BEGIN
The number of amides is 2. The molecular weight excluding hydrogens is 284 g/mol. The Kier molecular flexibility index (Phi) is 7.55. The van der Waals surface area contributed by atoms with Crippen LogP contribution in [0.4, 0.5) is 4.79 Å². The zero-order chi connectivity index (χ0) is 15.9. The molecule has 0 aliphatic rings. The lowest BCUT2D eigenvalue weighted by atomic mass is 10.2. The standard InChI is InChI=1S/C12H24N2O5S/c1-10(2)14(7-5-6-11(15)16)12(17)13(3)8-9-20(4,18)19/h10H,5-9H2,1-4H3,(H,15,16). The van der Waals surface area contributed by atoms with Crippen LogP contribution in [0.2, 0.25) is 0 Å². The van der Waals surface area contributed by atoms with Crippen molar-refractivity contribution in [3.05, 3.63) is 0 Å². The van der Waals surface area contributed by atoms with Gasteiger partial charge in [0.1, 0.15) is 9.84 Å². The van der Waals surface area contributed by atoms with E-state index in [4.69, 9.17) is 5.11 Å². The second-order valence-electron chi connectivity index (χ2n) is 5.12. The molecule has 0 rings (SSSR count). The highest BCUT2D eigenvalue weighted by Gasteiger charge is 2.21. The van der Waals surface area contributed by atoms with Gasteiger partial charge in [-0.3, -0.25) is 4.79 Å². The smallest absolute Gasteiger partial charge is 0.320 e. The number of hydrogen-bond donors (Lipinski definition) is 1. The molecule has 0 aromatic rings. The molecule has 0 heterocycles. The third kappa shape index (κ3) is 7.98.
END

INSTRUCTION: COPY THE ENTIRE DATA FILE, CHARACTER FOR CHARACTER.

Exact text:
The number of amides is 2. The molecular weight excluding hydrogens is 284 g/mol. The Kier molecular flexibility index (Phi) is 7.55. The van der Waals surface area contributed by atoms with Crippen LogP contribution in [0.4, 0.5) is 4.79 Å². The zero-order chi connectivity index (χ0) is 15.9. The molecule has 0 aliphatic rings. The lowest BCUT2D eigenvalue weighted by atomic mass is 10.2. The standard InChI is InChI=1S/C12H24N2O5S/c1-10(2)14(7-5-6-11(15)16)12(17)13(3)8-9-20(4,18)19/h10H,5-9H2,1-4H3,(H,15,16). The van der Waals surface area contributed by atoms with Crippen LogP contribution in [0.2, 0.25) is 0 Å². The van der Waals surface area contributed by atoms with Crippen molar-refractivity contribution in [3.05, 3.63) is 0 Å². The van der Waals surface area contributed by atoms with Gasteiger partial charge in [0.1, 0.15) is 9.84 Å². The van der Waals surface area contributed by atoms with E-state index in [4.69, 9.17) is 5.11 Å². The second-order valence-electron chi connectivity index (χ2n) is 5.12. The molecule has 0 rings (SSSR count). The highest BCUT2D eigenvalue weighted by Gasteiger charge is 2.21. The van der Waals surface area contributed by atoms with Gasteiger partial charge in [-0.3, -0.25) is 4.79 Å². The smallest absolute Gasteiger partial charge is 0.320 e. The number of hydrogen-bond donors (Lipinski definition) is 1. The molecule has 0 aromatic rings. The molecule has 0 heterocycles. The third kappa shape index (κ3) is 7.98.